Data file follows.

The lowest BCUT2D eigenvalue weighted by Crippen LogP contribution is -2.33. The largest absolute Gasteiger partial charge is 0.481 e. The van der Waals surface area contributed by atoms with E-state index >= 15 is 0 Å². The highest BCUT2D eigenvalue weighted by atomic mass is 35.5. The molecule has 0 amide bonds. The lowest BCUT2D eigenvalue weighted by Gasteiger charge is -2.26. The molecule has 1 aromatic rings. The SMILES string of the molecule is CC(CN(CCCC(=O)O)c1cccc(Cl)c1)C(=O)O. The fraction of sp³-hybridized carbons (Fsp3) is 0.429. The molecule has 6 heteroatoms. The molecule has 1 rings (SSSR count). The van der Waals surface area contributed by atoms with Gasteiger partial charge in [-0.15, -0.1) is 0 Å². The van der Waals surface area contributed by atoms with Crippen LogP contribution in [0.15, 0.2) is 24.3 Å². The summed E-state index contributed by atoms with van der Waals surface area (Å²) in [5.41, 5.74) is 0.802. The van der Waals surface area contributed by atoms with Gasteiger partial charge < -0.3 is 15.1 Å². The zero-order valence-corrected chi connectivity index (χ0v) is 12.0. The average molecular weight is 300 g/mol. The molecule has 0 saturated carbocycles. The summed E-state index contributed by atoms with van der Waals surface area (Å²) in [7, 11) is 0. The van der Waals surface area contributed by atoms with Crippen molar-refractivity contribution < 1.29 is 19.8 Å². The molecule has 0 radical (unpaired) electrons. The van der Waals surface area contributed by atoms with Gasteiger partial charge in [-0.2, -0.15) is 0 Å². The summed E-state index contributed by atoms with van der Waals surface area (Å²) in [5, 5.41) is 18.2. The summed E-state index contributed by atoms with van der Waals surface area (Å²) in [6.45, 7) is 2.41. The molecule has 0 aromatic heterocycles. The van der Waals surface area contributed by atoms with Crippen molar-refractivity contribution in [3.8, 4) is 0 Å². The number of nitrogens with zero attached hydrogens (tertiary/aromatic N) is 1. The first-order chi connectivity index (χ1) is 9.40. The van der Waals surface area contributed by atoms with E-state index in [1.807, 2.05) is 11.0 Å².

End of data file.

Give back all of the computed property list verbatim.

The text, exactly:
The lowest BCUT2D eigenvalue weighted by Crippen LogP contribution is -2.33. The largest absolute Gasteiger partial charge is 0.481 e. The van der Waals surface area contributed by atoms with E-state index >= 15 is 0 Å². The highest BCUT2D eigenvalue weighted by atomic mass is 35.5. The molecule has 0 amide bonds. The lowest BCUT2D eigenvalue weighted by Gasteiger charge is -2.26. The molecule has 1 aromatic rings. The SMILES string of the molecule is CC(CN(CCCC(=O)O)c1cccc(Cl)c1)C(=O)O. The fraction of sp³-hybridized carbons (Fsp3) is 0.429. The molecule has 6 heteroatoms. The molecule has 1 rings (SSSR count). The van der Waals surface area contributed by atoms with Gasteiger partial charge in [-0.15, -0.1) is 0 Å². The van der Waals surface area contributed by atoms with Crippen LogP contribution in [0.15, 0.2) is 24.3 Å². The summed E-state index contributed by atoms with van der Waals surface area (Å²) in [5.41, 5.74) is 0.802. The van der Waals surface area contributed by atoms with Gasteiger partial charge < -0.3 is 15.1 Å². The zero-order valence-corrected chi connectivity index (χ0v) is 12.0. The average molecular weight is 300 g/mol. The molecule has 0 saturated carbocycles. The summed E-state index contributed by atoms with van der Waals surface area (Å²) in [7, 11) is 0. The van der Waals surface area contributed by atoms with Crippen molar-refractivity contribution < 1.29 is 19.8 Å². The molecule has 0 radical (unpaired) electrons. The van der Waals surface area contributed by atoms with Gasteiger partial charge in [-0.2, -0.15) is 0 Å². The summed E-state index contributed by atoms with van der Waals surface area (Å²) in [5, 5.41) is 18.2. The summed E-state index contributed by atoms with van der Waals surface area (Å²) in [6.45, 7) is 2.41. The molecule has 0 aromatic heterocycles. The van der Waals surface area contributed by atoms with Crippen molar-refractivity contribution in [3.8, 4) is 0 Å². The number of nitrogens with zero attached hydrogens (tertiary/aromatic N) is 1. The first-order chi connectivity index (χ1) is 9.40. The van der Waals surface area contributed by atoms with E-state index in [1.807, 2.05) is 11.0 Å².